To Comply or Not To Comply - A Readied Approach

March 25, 2014
 

Author:    Pamela Potts

I read an article once in which the author stated that traffic tickets didn’t impede driver’s from speeding because everyone who speeds doesn’t get a ticket.  It was the threat of a speeding ticket that had (at least some) driver’s drive the speed limit.  In the Washington DC area, I’ve noticed that speeders rarely get ticketed and we have the drivers to prove it. In the world of HR regulations, the cost of non-compliance is much higher than the cost of a speeding ticket sometimes to the tune of millions of dollars so a readied approach is a good idea.

Anyone who spends any time in the HR world knows human capital professionals regularly deal with audits.  The additional demands of compliance on government contractors extend past accounting to the HR realm as well. The OFCCP (the Office of Federal Contract Compliance Programs) which is housed inside the Department of Labor (DOL) takes its mission very seriously. Their mission is:  to enforce, for the benefit of job seekers and wage earners, the contractual promise of affirmative action and equal employment opportunity required of those who do business with the Federal government.

Every company needs to be ready for a potential audit because by the time the audit is announced, it is too late to start getting ready. Taking the time to get ready in advance gives you the opportunity to research whether you have any gaps in compliance before an auditor is knocking on your door. The best way to do that is to conduct a self-audit for both compliance and efficiency (might as well while you’re at it).  Below are some suggested areas to focus on in a self-audit

Compliance: 

  • Check all state/federal posters to make sure they haven’t expired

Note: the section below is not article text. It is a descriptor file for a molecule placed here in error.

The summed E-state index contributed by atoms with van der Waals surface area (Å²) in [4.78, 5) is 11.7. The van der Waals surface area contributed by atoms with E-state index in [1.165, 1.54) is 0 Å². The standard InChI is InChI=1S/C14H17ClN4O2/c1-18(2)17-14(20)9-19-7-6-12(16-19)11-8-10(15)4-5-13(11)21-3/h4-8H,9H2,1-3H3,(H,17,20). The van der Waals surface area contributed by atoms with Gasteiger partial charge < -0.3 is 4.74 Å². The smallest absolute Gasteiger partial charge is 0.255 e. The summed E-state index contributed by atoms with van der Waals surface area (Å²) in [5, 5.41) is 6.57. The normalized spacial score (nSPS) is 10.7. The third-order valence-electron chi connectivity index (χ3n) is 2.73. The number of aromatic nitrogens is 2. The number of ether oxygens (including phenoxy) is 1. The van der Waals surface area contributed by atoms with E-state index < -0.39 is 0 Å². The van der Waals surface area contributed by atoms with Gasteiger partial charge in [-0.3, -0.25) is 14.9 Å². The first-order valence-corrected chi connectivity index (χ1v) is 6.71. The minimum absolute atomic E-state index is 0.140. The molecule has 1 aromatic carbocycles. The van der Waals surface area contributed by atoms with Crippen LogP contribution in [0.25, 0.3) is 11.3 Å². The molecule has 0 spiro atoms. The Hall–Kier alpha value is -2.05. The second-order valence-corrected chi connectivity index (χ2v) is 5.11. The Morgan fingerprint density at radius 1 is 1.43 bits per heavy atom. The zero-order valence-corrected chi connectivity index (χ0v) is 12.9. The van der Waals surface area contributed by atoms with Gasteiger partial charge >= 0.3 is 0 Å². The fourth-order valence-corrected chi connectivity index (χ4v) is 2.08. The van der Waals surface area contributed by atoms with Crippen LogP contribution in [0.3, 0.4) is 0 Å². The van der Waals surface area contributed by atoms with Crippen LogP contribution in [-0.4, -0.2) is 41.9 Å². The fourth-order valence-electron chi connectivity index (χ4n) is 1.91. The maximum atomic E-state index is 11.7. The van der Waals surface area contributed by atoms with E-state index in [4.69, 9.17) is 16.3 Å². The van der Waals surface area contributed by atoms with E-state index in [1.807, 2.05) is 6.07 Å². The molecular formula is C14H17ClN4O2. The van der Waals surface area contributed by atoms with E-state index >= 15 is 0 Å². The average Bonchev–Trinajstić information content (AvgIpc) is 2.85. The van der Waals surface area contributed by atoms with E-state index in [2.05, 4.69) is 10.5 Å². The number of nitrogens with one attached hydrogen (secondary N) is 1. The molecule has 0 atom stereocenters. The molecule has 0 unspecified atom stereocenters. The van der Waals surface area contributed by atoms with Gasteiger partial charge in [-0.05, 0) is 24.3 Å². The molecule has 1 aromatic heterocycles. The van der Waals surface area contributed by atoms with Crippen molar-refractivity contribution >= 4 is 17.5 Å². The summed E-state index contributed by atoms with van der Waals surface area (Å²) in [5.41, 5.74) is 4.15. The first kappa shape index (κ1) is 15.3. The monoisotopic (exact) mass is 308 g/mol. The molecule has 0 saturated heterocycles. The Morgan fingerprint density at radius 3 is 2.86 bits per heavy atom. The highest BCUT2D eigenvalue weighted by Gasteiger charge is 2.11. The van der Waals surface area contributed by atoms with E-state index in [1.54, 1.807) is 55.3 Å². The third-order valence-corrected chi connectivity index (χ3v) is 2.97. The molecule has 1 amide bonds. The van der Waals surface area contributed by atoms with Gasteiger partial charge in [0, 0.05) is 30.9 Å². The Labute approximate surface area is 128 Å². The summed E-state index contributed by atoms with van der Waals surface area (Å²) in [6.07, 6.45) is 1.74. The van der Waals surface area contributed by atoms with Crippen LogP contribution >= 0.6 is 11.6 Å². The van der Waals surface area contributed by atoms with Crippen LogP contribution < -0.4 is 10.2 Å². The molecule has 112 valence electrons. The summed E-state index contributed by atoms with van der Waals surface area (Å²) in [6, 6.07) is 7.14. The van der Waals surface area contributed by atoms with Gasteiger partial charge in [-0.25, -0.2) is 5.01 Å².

• Review OSHA logs.  Even white collar employers need to have one.
  • Review all employee files to make sure terminated employees are separated from active
  • Policy review to ensure consistency and that policies are aligned to company goals/culture
  • Verify that the opportunity to self-identify, including individuals with disabilities (IWD) exists at both the pre AND post offer stage (required as of 3/24/14)
  • Review the documented Affirmative Action plan.  Is it reflected in all policies & procedures?
 
 

Efficiency: 

  • Calculate Turnover/cost of hire and assess strategies to reduce costs
  • Benchmark salaries/benefits against external sources.  Do they still fit your compensation philosophy? 
  • Review FMLA/STD/LTD claims.  Depending on the benefit year, these will be a factor in re-negotiating prices for the coming year.    
  • Assess the effectiveness of current resources (cost/benefit), and consider additional alternatives
  • Revisit your employee referral plan, noting number of hires, and potential areas of improvement
  • Save position description templates in your ATS for all potential needs in the coming year
  • Review website Careers Page.  Are the jobs also being picked-up by Indeed.com?
  • Identify potential “surge” needs in the coming year, for which you can begin “pipelining” candidates now
     
    There is almost literally no end to the number of things you could include in a self-audit.  These are provided to help spark some ideas. Contact our Human Capital team for more information on your self-audit. 
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